Online food-delivery platforms such as Amazon Fresh operate off a shorter supply chain and can therefore offer customers same-day delivery options. Prime members especially have the additional option of collecting their items within as little as 30-minutes.
With supermarkets and grocery stores offering home delivery, the supply chain process is elongated compared to that of e-commerce platforms. This could, therefore, negatively affect the door-to-door delivery time. Consumers desire fast delivery, especially when it comes to food products, so this is a large factor that needs to be considered in the strategic approach for the client.
Delivery on the Amazon Fresh platform is free for Prime members and free for orders over the local free shipping threshold before tax for regular Fresh customers.
Supermarkets and grocery stores are more limited with regards to their capabilities for getting products to customers. The high demand for delivery slots but small delivery networks compared to those used by e-commerce platforms results in customers turning to other brands or begrudgingly travelling in-store to shop or pick-up their pre-packaged items (lower customer satisfaction).
Amazon Fresh has an extensive network of Amazon-owned warehouses and external partnerships with chains such as Morrison’s. This allows the service to have sufficient access to a wide selection of products to fulfil consumer demand.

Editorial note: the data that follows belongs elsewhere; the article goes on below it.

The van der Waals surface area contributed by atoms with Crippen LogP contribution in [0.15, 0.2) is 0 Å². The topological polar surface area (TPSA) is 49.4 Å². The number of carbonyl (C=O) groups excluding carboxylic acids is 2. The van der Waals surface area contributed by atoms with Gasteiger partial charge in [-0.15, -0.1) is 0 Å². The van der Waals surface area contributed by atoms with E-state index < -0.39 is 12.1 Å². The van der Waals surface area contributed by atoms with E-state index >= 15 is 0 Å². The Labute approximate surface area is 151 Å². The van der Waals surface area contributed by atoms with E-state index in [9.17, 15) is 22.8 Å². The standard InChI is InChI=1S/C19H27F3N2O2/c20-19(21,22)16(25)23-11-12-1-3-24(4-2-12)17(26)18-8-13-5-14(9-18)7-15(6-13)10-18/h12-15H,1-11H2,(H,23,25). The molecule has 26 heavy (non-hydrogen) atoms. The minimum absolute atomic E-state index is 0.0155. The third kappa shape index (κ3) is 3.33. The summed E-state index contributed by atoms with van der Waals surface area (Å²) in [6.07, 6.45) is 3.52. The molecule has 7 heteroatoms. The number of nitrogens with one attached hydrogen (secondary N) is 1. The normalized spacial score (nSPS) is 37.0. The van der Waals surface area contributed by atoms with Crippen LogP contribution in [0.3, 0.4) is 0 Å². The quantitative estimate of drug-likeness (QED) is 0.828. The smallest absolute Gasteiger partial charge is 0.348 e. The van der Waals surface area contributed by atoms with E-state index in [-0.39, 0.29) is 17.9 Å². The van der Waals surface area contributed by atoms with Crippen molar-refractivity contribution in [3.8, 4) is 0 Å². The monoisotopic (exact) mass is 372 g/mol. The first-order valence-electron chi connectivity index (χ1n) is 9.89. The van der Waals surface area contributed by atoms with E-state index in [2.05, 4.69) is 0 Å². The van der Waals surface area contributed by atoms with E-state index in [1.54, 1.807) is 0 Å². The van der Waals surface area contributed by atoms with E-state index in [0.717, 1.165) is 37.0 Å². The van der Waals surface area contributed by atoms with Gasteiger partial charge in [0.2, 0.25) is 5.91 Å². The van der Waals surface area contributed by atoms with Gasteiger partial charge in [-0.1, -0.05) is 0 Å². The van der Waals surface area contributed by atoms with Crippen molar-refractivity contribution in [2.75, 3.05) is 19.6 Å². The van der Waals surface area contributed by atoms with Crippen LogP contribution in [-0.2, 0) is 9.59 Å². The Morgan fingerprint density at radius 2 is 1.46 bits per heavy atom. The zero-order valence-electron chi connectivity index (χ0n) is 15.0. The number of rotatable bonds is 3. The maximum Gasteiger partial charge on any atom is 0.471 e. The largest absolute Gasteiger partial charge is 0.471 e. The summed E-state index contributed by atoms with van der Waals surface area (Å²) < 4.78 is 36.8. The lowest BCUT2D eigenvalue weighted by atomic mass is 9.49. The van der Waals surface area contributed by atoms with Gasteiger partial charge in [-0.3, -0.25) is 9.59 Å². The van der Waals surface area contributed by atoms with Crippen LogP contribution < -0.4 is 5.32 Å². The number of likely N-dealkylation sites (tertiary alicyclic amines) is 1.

The average supermarket’s store capacity only holds a day’s worth of fresh products . This may present difficulties for supermarkets in matching the competitiveness of an online platform's product selection and availability to meet consumer demand.
MAINTAINING A COMPETITIVE EDGE
By looking at the pie chart on customer connection above, solutions should aim to target the population of supermarket shoppers who are disconnected, indifferent or partly connected to a particular supermarket/grocery store. The following solutions focus predominantly on the delivery network and product variety factors mentioned above, but have a cascading effect on delivery time:
EXPAND CAPABILITIES OF DELIVERY NETWORK
TAP ON THE POWER OF GIG ECONOMY